Missing from the worldwide commemoration of the 50th anniversary of the Cuban revolution are the voices of men and women living on the island.
The research project Memories of the Cuban Revolution redresses that absence. Drawing on 100+ in-depth life history interviews collected across the island from 2004 through 2008, the study analyses how Cubans of different generations, social positions, racial, gender and religious identities, and political views narrate their experiences of living the revolution.
The project delves into what ordinary Cubans have to say about the achievements, limitations and failures of the revolutionary process. Encouraging women and men to talk about what matters most to them, rather than to their government, or its nemesis in Miami, allows the expression of a torrent of memories, some expected, many unexpected. People talk about the ecstasies and the agonies of the 1960s; how the withering away and later resurgence of social stratification affected their lives; the ways gender and race relations changed (and didn’t change); their religious faith, and their pleasures, dreams, and disappointments. Older Cubans often express pride in accomplishments, individual and collective, while younger people generally despair that the jobs they sought have disappeared.
Pressures in Cuba to talk the talk cultivates silence in the public sphere. But these interviews are laced with hidden histories of unsung satisfactions and frustrations. They dramatize the ways people embraced, succumbed to, and resisted conforming to the official model of the good Cuban. Keeping in mind that oral history combines past and present ‘in a single breath,’ the interviews reveal how economic difficulties influence Cubans’ recollections of the past.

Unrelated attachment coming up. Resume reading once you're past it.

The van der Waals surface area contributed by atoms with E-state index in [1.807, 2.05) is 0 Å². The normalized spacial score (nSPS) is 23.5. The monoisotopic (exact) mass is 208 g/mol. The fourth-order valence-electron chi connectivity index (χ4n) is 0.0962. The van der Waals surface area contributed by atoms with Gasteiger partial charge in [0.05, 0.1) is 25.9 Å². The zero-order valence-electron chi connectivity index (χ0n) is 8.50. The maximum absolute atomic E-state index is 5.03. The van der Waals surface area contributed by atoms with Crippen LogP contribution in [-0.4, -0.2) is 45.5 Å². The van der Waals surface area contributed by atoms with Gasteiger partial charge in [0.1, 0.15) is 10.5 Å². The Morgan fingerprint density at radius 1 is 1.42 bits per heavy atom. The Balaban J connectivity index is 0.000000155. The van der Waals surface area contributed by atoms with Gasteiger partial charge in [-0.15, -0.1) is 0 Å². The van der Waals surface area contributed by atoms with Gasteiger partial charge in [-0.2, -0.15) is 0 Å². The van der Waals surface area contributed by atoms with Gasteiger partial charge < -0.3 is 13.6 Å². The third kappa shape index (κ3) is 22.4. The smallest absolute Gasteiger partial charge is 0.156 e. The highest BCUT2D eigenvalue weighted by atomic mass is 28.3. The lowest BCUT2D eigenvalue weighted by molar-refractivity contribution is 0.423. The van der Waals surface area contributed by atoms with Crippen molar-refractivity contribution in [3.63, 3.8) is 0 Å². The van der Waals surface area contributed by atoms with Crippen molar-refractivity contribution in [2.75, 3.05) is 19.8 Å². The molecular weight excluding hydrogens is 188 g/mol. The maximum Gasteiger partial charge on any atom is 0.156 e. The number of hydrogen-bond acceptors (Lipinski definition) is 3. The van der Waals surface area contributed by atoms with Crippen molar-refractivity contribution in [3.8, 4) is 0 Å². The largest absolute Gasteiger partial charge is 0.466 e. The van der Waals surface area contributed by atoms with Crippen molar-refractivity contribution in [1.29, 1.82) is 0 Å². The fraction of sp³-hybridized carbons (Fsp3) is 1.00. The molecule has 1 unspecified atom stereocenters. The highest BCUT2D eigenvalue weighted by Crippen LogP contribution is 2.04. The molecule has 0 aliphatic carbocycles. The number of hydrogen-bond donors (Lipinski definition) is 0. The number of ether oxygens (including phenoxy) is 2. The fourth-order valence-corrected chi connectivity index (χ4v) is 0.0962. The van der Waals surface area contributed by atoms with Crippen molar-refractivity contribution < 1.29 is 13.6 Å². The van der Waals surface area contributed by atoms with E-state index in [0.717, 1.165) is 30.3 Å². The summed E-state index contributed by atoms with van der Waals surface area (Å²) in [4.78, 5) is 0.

The life histories were collected by a team of eight Cuban and two British academics, under the direction of Elizabeth Dore. While members of the research team shared a common goal-- to understand the diversity of experiences of ‘living the revolution,’ we also pursued our particular interests: the revival of religion, sexuality, race and racism under the revolution, the progress and limitations of equality between women and men, the elimination of class, the recent rise in inequality, political diversity and its various expressions, how people reassess their past, generation gaps, and migration.
This was the first large oral history project authorized by the Cuban government since a similar study led by Oscar Lewis was closed down in 1970. The project was carried out under the auspices of the University of Southampton in the UK, and the Centro Nacional de Educación Sexual (CENESEX) in Cuba. The research project was funded by the Swedish International Development Agency (Sida), and The Ford Foundation. The British Academy, Arts and Humanities Research Council, UK (AHRC), the Leverhulme Trust, and the David Rockefeller Center for Latin American Studies at Harvard University provided grants to write books and articles based on the interviews. These will be published in English and Spanish.